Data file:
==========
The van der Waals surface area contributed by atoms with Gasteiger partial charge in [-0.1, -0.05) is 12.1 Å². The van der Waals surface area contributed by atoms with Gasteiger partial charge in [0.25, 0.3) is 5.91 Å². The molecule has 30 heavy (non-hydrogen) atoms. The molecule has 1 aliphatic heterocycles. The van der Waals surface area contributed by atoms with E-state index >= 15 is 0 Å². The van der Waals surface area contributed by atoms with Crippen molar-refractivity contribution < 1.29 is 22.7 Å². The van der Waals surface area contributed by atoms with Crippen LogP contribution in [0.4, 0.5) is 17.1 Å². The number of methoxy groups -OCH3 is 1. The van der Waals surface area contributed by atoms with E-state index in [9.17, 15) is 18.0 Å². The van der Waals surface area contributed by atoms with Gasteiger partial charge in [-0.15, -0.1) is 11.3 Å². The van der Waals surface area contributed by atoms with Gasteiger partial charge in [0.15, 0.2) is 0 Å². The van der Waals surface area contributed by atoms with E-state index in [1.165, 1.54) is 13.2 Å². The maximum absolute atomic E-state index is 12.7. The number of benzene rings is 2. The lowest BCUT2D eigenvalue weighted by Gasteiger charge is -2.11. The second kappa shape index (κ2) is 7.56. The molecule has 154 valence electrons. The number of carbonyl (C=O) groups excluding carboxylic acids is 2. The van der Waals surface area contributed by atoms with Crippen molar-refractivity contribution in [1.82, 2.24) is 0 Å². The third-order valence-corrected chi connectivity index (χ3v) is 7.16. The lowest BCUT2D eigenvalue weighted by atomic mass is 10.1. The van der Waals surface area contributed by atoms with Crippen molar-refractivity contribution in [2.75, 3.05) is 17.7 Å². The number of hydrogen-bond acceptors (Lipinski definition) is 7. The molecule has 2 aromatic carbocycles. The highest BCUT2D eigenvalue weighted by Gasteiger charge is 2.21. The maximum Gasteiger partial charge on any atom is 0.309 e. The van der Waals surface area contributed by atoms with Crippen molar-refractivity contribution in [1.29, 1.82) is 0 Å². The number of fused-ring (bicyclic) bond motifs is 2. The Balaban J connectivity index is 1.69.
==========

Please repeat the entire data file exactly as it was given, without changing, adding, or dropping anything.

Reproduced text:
The van der Waals surface area contributed by atoms with Gasteiger partial charge in [-0.1, -0.05) is 12.1 Å². The van der Waals surface area contributed by atoms with Gasteiger partial charge in [0.25, 0.3) is 5.91 Å². The molecule has 30 heavy (non-hydrogen) atoms. The molecule has 1 aliphatic heterocycles. The van der Waals surface area contributed by atoms with E-state index >= 15 is 0 Å². The van der Waals surface area contributed by atoms with Crippen molar-refractivity contribution < 1.29 is 22.7 Å². The van der Waals surface area contributed by atoms with Crippen LogP contribution in [0.4, 0.5) is 17.1 Å². The number of methoxy groups -OCH3 is 1. The van der Waals surface area contributed by atoms with E-state index in [9.17, 15) is 18.0 Å². The van der Waals surface area contributed by atoms with Gasteiger partial charge in [-0.15, -0.1) is 11.3 Å². The van der Waals surface area contributed by atoms with Gasteiger partial charge in [0.15, 0.2) is 0 Å². The van der Waals surface area contributed by atoms with E-state index in [1.165, 1.54) is 13.2 Å². The maximum absolute atomic E-state index is 12.7. The number of benzene rings is 2. The lowest BCUT2D eigenvalue weighted by Gasteiger charge is -2.11. The second kappa shape index (κ2) is 7.56. The molecule has 154 valence electrons. The number of carbonyl (C=O) groups excluding carboxylic acids is 2. The van der Waals surface area contributed by atoms with Crippen molar-refractivity contribution in [1.82, 2.24) is 0 Å². The third-order valence-corrected chi connectivity index (χ3v) is 7.16. The lowest BCUT2D eigenvalue weighted by atomic mass is 10.1. The van der Waals surface area contributed by atoms with Crippen molar-refractivity contribution in [2.75, 3.05) is 17.7 Å². The number of hydrogen-bond acceptors (Lipinski definition) is 7. The molecule has 2 aromatic carbocycles. The highest BCUT2D eigenvalue weighted by Gasteiger charge is 2.21. The maximum Gasteiger partial charge on any atom is 0.309 e. The van der Waals surface area contributed by atoms with Crippen molar-refractivity contribution in [1.29, 1.82) is 0 Å². The number of fused-ring (bicyclic) bond motifs is 2. The Balaban J connectivity index is 1.69.